Just two days after Facebook introduced the Donate button to help people who suffered in the Nepal earthquake, the social networking platform was able to collect over $10 million. Facebook CEO Mark Zuckerberg made the announcement in an official Facebook post.
More than half a million users donated to support the International Medical Corps, a global organisation that is helping with relief efforts in earthquake-stricken Nepal.
Facebook will also donate an additional $2 million to help those affected by the large scale destruction caused by earthquake that hit Nepal on 25 April. The earthquake has killed more than 6, 000 people and left 70, 000 homeless. More than 13, 000 have also been injured.
Facebook had in October, 2014 also launched a ‘Safety Check’ button which enables users to update their current safety status and location in times of disaster. After the Nepal quake, Facebook activated this for Nepal as well and according to Zuckerberg over 7 million were marked safe via the button.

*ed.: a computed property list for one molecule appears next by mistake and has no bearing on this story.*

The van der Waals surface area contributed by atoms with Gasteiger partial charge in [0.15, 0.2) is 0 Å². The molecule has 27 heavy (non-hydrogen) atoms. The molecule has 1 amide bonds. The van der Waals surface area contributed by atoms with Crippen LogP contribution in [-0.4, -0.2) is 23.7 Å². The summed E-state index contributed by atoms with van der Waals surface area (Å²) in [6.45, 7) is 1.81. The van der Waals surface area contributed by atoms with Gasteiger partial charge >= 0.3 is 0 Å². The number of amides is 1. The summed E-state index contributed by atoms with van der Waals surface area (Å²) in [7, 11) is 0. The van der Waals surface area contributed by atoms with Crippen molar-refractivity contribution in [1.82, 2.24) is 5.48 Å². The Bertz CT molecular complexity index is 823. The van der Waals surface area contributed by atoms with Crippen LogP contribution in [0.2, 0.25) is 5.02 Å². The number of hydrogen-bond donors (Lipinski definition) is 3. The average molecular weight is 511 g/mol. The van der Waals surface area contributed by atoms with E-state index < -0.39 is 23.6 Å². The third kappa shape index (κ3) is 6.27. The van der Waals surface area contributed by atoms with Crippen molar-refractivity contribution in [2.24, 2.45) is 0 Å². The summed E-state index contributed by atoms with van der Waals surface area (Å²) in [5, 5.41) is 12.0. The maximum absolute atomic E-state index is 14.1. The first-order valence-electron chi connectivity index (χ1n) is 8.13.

It should be noted though that a lot of people who might not have been part of the epicentre in Nepal did mark themselves as safe on Facebook, so the 7 million number needs to be taken with a pinch of salt. Nevertheless it is a useful feature given how important social media has become in times of disaster and even relief efforts.
You can read Mark Zuckerberg’s full post below:
We’ve seen our community come together in some amazing ways since the earthquake in Nepal. We activated Safety Check and more than 7 million people in the area have been marked as safe. More than 150 million friends were notified and those updates let people rest easier and relief efforts remain focused.
We gave people the option on Facebook to support local relief efforts. In two days, more than half a million people donated and raised more than $10 million to support the International Medical Corps relief effort. Facebook will donate an additional $2 million to local recovery efforts to help those in affected areas.
In times of crisis, the need to connect and share becomes even more critical. WhatsApp and Messenger are being used in Nepal and across the region to get help. Aid workers are using Groups to coordinate and figure out how to get to affected areas. Journalists and media outlets are using Instagram as their primary way to share photos of the events.
It is inspiring to see our community coming together to help people in their time of need. We’re grateful to be serving you, and for all your efforts to support those affected by the Nepal earthquake.